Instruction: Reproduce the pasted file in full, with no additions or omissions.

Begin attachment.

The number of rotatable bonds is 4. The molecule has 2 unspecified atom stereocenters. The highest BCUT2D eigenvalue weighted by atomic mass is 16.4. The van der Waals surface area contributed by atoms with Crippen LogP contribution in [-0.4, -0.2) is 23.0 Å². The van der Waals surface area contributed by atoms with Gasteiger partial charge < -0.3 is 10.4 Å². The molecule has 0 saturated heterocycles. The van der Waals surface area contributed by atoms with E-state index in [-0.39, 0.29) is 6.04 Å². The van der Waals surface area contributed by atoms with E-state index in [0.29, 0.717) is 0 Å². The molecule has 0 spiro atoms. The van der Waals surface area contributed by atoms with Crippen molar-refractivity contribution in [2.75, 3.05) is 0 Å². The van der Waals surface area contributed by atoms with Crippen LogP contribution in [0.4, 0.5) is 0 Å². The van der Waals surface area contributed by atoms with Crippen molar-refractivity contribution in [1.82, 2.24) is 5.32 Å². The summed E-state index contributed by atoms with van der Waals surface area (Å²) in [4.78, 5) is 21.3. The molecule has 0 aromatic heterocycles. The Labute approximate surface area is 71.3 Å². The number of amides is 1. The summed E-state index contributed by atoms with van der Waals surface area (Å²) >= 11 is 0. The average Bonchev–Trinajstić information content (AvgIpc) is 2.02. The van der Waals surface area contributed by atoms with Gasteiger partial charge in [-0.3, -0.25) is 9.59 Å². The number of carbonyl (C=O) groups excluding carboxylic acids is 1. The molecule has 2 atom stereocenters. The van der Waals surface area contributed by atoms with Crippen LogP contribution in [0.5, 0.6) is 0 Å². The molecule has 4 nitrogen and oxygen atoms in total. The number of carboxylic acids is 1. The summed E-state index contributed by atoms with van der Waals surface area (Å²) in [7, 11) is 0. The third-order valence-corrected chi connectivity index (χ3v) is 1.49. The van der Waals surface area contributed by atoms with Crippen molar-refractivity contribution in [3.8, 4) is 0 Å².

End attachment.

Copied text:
The number of rotatable bonds is 4. The molecule has 2 unspecified atom stereocenters. The highest BCUT2D eigenvalue weighted by atomic mass is 16.4. The van der Waals surface area contributed by atoms with Crippen LogP contribution in [-0.4, -0.2) is 23.0 Å². The van der Waals surface area contributed by atoms with Gasteiger partial charge < -0.3 is 10.4 Å². The molecule has 0 saturated heterocycles. The van der Waals surface area contributed by atoms with E-state index in [-0.39, 0.29) is 6.04 Å². The van der Waals surface area contributed by atoms with E-state index in [0.29, 0.717) is 0 Å². The molecule has 0 spiro atoms. The van der Waals surface area contributed by atoms with Crippen molar-refractivity contribution in [2.75, 3.05) is 0 Å². The van der Waals surface area contributed by atoms with Crippen LogP contribution in [0.4, 0.5) is 0 Å². The van der Waals surface area contributed by atoms with Crippen molar-refractivity contribution in [1.82, 2.24) is 5.32 Å². The summed E-state index contributed by atoms with van der Waals surface area (Å²) in [4.78, 5) is 21.3. The molecule has 0 aromatic heterocycles. The Labute approximate surface area is 71.3 Å². The number of amides is 1. The summed E-state index contributed by atoms with van der Waals surface area (Å²) >= 11 is 0. The average Bonchev–Trinajstić information content (AvgIpc) is 2.02. The van der Waals surface area contributed by atoms with Gasteiger partial charge in [-0.3, -0.25) is 9.59 Å². The number of carbonyl (C=O) groups excluding carboxylic acids is 1. The molecule has 2 atom stereocenters. The van der Waals surface area contributed by atoms with Crippen LogP contribution in [0.5, 0.6) is 0 Å². The molecule has 4 nitrogen and oxygen atoms in total. The number of carboxylic acids is 1. The summed E-state index contributed by atoms with van der Waals surface area (Å²) in [7, 11) is 0. The third-order valence-corrected chi connectivity index (χ3v) is 1.49. The van der Waals surface area contributed by atoms with Crippen molar-refractivity contribution in [3.8, 4) is 0 Å².